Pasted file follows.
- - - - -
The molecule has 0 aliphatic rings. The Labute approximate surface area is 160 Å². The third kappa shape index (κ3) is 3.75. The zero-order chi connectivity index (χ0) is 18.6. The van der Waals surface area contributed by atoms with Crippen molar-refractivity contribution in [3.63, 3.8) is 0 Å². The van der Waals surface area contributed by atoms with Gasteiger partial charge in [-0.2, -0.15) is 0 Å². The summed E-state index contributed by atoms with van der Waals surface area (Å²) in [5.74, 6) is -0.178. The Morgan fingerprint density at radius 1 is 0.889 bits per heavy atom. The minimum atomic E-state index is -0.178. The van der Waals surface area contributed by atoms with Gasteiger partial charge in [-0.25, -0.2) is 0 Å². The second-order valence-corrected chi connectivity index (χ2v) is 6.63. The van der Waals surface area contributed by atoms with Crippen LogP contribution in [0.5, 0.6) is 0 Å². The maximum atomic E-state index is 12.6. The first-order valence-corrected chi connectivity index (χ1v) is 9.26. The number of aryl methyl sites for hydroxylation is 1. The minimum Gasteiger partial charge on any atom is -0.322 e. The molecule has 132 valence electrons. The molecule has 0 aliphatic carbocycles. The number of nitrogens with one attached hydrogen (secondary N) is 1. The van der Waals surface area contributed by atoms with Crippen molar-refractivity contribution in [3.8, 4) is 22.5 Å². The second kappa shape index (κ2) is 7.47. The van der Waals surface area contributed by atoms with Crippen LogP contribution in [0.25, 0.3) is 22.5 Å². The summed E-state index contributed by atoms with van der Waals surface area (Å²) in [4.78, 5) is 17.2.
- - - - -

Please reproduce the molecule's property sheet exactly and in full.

The molecule has 0 aliphatic rings. The Labute approximate surface area is 160 Å². The third kappa shape index (κ3) is 3.75. The zero-order chi connectivity index (χ0) is 18.6. The van der Waals surface area contributed by atoms with Crippen molar-refractivity contribution in [3.63, 3.8) is 0 Å². The van der Waals surface area contributed by atoms with Gasteiger partial charge in [-0.2, -0.15) is 0 Å². The summed E-state index contributed by atoms with van der Waals surface area (Å²) in [5.74, 6) is -0.178. The Morgan fingerprint density at radius 1 is 0.889 bits per heavy atom. The minimum atomic E-state index is -0.178. The van der Waals surface area contributed by atoms with Gasteiger partial charge in [-0.25, -0.2) is 0 Å². The second-order valence-corrected chi connectivity index (χ2v) is 6.63. The van der Waals surface area contributed by atoms with Crippen LogP contribution in [0.5, 0.6) is 0 Å². The maximum atomic E-state index is 12.6. The first-order valence-corrected chi connectivity index (χ1v) is 9.26. The number of aryl methyl sites for hydroxylation is 1. The minimum Gasteiger partial charge on any atom is -0.322 e. The molecule has 132 valence electrons. The molecule has 0 aliphatic carbocycles. The number of nitrogens with one attached hydrogen (secondary N) is 1. The van der Waals surface area contributed by atoms with Crippen molar-refractivity contribution in [3.8, 4) is 22.5 Å². The second kappa shape index (κ2) is 7.47. The van der Waals surface area contributed by atoms with Crippen LogP contribution in [0.25, 0.3) is 22.5 Å². The summed E-state index contributed by atoms with van der Waals surface area (Å²) in [4.78, 5) is 17.2.